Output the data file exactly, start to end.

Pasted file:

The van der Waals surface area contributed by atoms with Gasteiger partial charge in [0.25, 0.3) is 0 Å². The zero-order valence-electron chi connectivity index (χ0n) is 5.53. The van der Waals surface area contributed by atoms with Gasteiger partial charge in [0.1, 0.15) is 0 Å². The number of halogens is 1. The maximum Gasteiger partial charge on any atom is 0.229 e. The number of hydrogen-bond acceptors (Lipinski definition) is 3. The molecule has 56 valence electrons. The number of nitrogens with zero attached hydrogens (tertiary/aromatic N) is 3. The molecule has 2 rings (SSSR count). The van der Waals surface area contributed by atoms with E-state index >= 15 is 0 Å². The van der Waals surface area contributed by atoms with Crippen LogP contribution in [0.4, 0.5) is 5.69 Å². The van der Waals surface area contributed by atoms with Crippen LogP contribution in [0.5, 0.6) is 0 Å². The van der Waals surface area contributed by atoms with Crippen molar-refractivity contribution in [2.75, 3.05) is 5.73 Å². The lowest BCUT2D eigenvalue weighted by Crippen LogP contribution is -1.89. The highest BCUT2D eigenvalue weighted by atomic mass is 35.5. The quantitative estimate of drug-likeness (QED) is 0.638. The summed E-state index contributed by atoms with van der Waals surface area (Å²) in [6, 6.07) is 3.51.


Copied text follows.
The van der Waals surface area contributed by atoms with Gasteiger partial charge in [0.25, 0.3) is 0 Å². The zero-order valence-electron chi connectivity index (χ0n) is 5.53. The van der Waals surface area contributed by atoms with Gasteiger partial charge in [0.1, 0.15) is 0 Å². The number of halogens is 1. The maximum Gasteiger partial charge on any atom is 0.229 e. The number of hydrogen-bond acceptors (Lipinski definition) is 3. The molecule has 56 valence electrons. The number of nitrogens with zero attached hydrogens (tertiary/aromatic N) is 3. The molecule has 2 rings (SSSR count). The van der Waals surface area contributed by atoms with E-state index >= 15 is 0 Å². The van der Waals surface area contributed by atoms with Crippen LogP contribution in [0.4, 0.5) is 5.69 Å². The van der Waals surface area contributed by atoms with Crippen LogP contribution in [0.5, 0.6) is 0 Å². The van der Waals surface area contributed by atoms with Crippen molar-refractivity contribution in [2.75, 3.05) is 5.73 Å². The lowest BCUT2D eigenvalue weighted by Crippen LogP contribution is -1.89. The highest BCUT2D eigenvalue weighted by atomic mass is 35.5. The quantitative estimate of drug-likeness (QED) is 0.638. The summed E-state index contributed by atoms with van der Waals surface area (Å²) in [6, 6.07) is 3.51.